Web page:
McLellan, on his morning skate philosophy:
I used to believe in them a lot. I’m certainly getting further away from them now. I believe that the old days, back in my day, when players were around, they lived a little differently, maybe, and they were instilled for a different reason. Now, the players- [Reporter: Jim?] Foxy? [Reporter: No comment.] He’s probably the one that behaved, right? [Reporter: I missed a few morning skates.] They found you later, did they? But I think now that the athletes are so well conditioned mentally and physically and they [expend] and use up so much energy on a nightly basis – even the players that play six or seven minutes, they’re hard, heavy minutes – that rest is sometimes important. There are players that are nervous, and on game days, as soon as you walk into the rink, they lose a lot of energy because they’re nervous. When they’re at home and they’re relaxing, they probably don’t eat up as much of their fuel base as they would being in and at the rink. Personal preference, I believe there are some older players in the league that like to have a pre-game skate because it triggers their day, it starts everything. So, we’re a mix between some that need that and some that don’t want it, and we’ll adjust as the year goes on.

McLellan, on his efforts to instill up-tempo play:
I want to be direct. I would like us to be very clear as a coaching staff of what we require of them, what their responsibilities are in certain areas, and then most importantly, why we’re doing it. I continue to try to get that point across – if they understand why they have a better chance at success. I don’t believe in wasting a lot of time at the boards or moving from corner-to-corner, or just loafing around. Let’s go. And what we used to get done – and I’m not insinuating this team – but what hockey used to get done in 60 minutes you can almost get done in 40 minutes now. Keep the pace up, keep the heart rate up, you don’t have to line guys at the end of practice all the time and skate them. Right, Foxy? You didn’t like that either, did you? [Reporter: No, I could skate.] Well, there you go. We just couldn’t find you in the morning. That’s why I think the pace is important in practice – and move from drill-to-drill and be prepared, don’t let your mind wander. So, if we can shorten practices up because we’re going hard, great. [Reporter: Are you pretty willing to jump in if you see things that you want to tweak or explore more in the middle of the drill?] Yep. That has to be done. They can’t skate around confused. If they skate around confused, we’re doing a poor job of relaying our message or giving instruction, then we get mad at them, it makes no sense. They don’t know. So, we’ve got to stop it, we’ve got to catch them doing it right more than wrong, which can be really valuable. But when they do make mistakes, let’s stop it, let’s talk about why it happened, let’s try and fix it and get better in that moment. [Reporter: Do you have any benchmark where ‘by Day One, by Day Five, I’d like to see them have this, or this, or work there?] It’s hard. My experience with teams, San Jose was seven good years. By the time we got into Year Seven, they knew the drills, they knew the routine, language. We could fly through stuff, and you almost had to slow it down for the new players. Right now, this team is just as talented and skilled as those guys were, but they’re trying to absorb a bunch of new things. Let’s get a few concepts in place, let’s go play a few games, let’s fix some things and then add. And we’ll continue to do that.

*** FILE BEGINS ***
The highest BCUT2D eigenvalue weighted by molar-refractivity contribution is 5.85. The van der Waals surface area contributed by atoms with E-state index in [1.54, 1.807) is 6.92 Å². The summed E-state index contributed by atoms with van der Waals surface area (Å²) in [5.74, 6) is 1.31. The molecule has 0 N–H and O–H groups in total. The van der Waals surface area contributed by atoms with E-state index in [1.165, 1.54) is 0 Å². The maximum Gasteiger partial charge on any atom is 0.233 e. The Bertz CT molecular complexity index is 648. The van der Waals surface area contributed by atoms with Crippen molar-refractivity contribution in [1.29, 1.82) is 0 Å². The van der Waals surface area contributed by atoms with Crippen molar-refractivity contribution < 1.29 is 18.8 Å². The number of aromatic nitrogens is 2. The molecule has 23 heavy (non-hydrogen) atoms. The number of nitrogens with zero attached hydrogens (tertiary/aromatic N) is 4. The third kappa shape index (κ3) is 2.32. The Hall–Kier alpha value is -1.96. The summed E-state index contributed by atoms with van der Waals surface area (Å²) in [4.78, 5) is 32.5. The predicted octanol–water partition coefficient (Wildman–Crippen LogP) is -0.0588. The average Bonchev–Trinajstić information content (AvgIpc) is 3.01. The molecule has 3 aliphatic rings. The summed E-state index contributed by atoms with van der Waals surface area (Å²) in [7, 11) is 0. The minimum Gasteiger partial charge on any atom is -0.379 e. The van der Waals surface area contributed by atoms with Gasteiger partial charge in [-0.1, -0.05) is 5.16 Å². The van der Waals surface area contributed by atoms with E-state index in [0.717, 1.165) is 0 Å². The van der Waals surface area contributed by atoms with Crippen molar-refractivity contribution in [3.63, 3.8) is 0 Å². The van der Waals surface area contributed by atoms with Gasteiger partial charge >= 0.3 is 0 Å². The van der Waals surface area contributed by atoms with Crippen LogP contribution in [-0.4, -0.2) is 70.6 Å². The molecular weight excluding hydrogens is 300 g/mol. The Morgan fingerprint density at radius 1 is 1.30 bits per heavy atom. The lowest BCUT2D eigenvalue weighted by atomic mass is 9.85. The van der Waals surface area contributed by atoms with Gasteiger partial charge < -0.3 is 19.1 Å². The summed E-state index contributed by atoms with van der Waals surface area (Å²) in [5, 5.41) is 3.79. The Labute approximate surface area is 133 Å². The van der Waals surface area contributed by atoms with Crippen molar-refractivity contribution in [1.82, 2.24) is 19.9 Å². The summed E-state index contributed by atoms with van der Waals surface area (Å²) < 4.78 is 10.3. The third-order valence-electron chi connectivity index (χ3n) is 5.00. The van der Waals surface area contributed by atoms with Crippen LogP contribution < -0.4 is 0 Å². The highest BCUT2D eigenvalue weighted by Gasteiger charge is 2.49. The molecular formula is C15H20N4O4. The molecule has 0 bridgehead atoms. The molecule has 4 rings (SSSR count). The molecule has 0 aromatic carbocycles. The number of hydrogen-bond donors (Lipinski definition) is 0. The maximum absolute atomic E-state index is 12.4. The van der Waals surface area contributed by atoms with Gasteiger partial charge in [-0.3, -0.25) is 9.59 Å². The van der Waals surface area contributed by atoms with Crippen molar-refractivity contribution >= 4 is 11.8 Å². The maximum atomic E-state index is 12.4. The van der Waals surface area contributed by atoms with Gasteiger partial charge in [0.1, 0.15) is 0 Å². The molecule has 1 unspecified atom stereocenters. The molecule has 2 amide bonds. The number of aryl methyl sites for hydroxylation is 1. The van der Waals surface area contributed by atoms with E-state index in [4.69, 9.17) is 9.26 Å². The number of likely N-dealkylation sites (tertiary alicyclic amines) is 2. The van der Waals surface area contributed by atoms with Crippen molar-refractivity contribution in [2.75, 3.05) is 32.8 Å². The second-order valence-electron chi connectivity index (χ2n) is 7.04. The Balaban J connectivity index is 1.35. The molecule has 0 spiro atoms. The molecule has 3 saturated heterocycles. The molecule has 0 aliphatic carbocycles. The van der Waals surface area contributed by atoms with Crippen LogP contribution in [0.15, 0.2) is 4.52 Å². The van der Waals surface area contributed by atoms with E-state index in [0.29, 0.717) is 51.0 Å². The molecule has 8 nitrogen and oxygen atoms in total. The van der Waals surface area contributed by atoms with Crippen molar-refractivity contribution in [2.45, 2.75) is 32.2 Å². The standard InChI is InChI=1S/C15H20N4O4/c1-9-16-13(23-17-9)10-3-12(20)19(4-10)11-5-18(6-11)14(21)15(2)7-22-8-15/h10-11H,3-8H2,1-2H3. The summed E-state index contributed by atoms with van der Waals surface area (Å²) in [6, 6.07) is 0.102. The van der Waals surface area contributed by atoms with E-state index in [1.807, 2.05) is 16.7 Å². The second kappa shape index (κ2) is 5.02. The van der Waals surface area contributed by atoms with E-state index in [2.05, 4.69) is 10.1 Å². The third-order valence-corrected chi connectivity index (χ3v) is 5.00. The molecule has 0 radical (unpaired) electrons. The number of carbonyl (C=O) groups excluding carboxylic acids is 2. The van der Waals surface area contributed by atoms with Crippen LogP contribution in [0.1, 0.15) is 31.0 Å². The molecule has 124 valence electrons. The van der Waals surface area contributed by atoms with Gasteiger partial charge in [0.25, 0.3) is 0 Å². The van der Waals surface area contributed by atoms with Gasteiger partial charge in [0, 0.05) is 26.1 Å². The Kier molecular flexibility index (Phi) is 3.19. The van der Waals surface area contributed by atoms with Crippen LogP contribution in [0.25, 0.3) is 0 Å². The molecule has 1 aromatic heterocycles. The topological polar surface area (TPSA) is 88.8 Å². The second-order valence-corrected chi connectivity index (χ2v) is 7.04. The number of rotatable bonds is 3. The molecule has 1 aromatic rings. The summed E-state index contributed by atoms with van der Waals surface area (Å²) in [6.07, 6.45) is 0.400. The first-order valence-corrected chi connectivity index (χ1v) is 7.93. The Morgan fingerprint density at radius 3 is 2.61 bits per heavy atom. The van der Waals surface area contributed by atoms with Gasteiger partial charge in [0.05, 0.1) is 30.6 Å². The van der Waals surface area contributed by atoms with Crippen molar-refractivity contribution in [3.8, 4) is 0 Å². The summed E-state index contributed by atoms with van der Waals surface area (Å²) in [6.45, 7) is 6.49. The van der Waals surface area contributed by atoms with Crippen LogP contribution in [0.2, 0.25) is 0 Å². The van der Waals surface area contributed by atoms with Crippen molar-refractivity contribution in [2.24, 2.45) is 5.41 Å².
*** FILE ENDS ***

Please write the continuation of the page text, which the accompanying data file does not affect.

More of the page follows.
McLellan, on whether he anticipates the questions he’ll be asked about adjustments to structure: